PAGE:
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Over the last 40 years international organizations, as well as professional bodies, have agreed to

a range of international standards and principles regarding the conduct of judicial actors and the

performance of judicial institutions. These international documents


set out the overarching principles

that should guide the operation of an effective judiciary and list the detailed standards that ought to

be in place to achieve these principles. Some of these international documents deal specifically with

corruption, such as the United Nations Convention against Corruption; others focus on the ethical

conduct of particular judicial sector actors, such as the Bangalore Principles of judicial conduct 2002


which is concerned with standards to ensure the ethical behaviour of judges. Still others set out

system requirements for the effective functioning of the different institutions of the judicial system that

include, but are not limited to, anti-corruption measure, such as, the UN standards on prosecutors

and judges.

This section sets out the principles that should guide efforts meant to strengthen judicial institutions

and improve the behaviour of judicial actors. The principles that guide judicial systems are: lawfulness,

independence, impartiality, integrity, accountability, transparency and proper administration of justice.

What follows is an explanation of these seven principles, drawn from international documents.


Lawfulness requires judiciaries to be empowered by the constitution


, to adjudicate the law, to

competently apply the law and to follow only the laws and procedures emanating from the legislative

body rather than from the executive.

The ‘separation of powers’ or the system of ‘checks and balances’ is a doctrine under which each

of the three powers of state, the legislative, the executive and the judiciary, balances and censures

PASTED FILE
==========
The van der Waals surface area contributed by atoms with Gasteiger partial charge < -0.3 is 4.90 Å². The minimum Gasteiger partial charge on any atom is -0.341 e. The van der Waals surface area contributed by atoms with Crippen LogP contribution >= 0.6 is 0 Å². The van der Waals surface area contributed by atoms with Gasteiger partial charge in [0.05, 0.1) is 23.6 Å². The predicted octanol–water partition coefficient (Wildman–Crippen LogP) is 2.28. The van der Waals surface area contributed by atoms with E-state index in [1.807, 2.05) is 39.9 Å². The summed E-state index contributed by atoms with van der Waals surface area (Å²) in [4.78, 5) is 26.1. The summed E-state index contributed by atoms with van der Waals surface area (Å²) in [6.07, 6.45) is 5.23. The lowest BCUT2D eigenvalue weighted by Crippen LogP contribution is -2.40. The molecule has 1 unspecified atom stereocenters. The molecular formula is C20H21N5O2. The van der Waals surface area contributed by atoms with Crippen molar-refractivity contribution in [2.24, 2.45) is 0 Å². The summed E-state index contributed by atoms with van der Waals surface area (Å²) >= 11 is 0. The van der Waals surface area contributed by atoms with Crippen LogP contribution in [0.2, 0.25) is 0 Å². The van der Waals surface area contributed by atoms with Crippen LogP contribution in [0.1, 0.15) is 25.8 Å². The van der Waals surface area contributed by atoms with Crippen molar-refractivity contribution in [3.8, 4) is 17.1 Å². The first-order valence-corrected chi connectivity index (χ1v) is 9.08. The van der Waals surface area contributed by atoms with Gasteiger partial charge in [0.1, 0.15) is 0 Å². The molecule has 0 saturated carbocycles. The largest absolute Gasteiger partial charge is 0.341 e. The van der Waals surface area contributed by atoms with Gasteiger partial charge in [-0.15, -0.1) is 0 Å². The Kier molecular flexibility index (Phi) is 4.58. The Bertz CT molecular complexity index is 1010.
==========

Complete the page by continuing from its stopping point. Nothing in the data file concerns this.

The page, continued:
the behaviour of the other two branches. The legislative body elaborates the rules, including those

governing the constitution and functioning of the judiciary. The executive applies the rules and

provides the lawmakers and the judiciary with the means for functioning. The judiciary checks the

constitutionality and legality of the rules elaborated by the legislative body and the actions taken by

the executive in applying those laws and rules. The judiciary upholds the rule of law and protects the

fundamental rights of the people of a state.


Independence of the judiciary ensures that neither the legislative nor the executive, or any other

outside actor, controls nor influences judicial decisions


. Judicial independence means that courts

must not be subordinate to executive or legislative powers. Lower courts are entitled to make

independent decisions, subject only to review by higher courts.

Judicial and prosecutorial independence helps establish an impartial judiciary and improves public

trust in the courts. Prosecutorial independence, even in those jurisdictions in which they are not

formally part of the judiciary, occurs when the decision-making of prosecutors is free from interference

by any other state entity, including higher prosecutorial offices or courts.

12. A list of international standards is provided in Annex 1.

13. E/CN.4/2003/65, Annex, page 18

14. Guidance Note of the Secretary-General, UN Approach to Rule of Law Assistance, April 2008, point B – Framework

for strengthening the rule of law, 1 Constitution or equivalent

15. See Value 1 of the Bangalore principles of Judicial Conduct